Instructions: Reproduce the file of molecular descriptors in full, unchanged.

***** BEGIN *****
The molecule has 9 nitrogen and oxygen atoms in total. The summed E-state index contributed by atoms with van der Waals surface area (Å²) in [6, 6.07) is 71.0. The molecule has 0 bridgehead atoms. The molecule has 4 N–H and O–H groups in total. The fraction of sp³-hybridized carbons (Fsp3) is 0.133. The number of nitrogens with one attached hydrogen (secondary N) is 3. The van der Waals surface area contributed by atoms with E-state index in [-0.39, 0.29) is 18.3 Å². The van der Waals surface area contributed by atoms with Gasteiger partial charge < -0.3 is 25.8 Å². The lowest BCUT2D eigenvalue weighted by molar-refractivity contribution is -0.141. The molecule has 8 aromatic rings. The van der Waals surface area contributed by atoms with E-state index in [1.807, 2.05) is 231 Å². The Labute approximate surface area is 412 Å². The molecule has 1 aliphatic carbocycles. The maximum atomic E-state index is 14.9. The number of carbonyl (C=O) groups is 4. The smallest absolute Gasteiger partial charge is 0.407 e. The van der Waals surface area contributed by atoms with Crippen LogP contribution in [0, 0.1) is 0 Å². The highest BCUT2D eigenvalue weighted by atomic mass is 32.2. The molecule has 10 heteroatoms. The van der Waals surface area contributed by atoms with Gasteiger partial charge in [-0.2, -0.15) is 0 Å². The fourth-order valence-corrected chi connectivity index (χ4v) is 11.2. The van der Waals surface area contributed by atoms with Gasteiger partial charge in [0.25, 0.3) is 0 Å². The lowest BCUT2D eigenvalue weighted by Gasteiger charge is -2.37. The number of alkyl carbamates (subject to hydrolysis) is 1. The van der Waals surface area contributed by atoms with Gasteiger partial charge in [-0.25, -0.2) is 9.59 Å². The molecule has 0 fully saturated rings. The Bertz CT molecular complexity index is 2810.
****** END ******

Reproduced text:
The molecule has 9 nitrogen and oxygen atoms in total. The summed E-state index contributed by atoms with van der Waals surface area (Å²) in [6, 6.07) is 71.0. The molecule has 0 bridgehead atoms. The molecule has 4 N–H and O–H groups in total. The fraction of sp³-hybridized carbons (Fsp3) is 0.133. The number of nitrogens with one attached hydrogen (secondary N) is 3. The van der Waals surface area contributed by atoms with E-state index in [-0.39, 0.29) is 18.3 Å². The van der Waals surface area contributed by atoms with Gasteiger partial charge < -0.3 is 25.8 Å². The lowest BCUT2D eigenvalue weighted by molar-refractivity contribution is -0.141. The molecule has 8 aromatic rings. The van der Waals surface area contributed by atoms with E-state index in [1.807, 2.05) is 231 Å². The Labute approximate surface area is 412 Å². The molecule has 1 aliphatic carbocycles. The maximum atomic E-state index is 14.9. The number of carbonyl (C=O) groups is 4. The smallest absolute Gasteiger partial charge is 0.407 e. The van der Waals surface area contributed by atoms with Crippen LogP contribution in [0, 0.1) is 0 Å². The highest BCUT2D eigenvalue weighted by atomic mass is 32.2. The molecule has 10 heteroatoms. The van der Waals surface area contributed by atoms with Gasteiger partial charge in [-0.2, -0.15) is 0 Å². The fourth-order valence-corrected chi connectivity index (χ4v) is 11.2. The van der Waals surface area contributed by atoms with Gasteiger partial charge in [0.25, 0.3) is 0 Å². The lowest BCUT2D eigenvalue weighted by Gasteiger charge is -2.37. The number of alkyl carbamates (subject to hydrolysis) is 1. The van der Waals surface area contributed by atoms with Gasteiger partial charge in [-0.25, -0.2) is 9.59 Å². The molecule has 0 fully saturated rings. The Bertz CT molecular complexity index is 2810.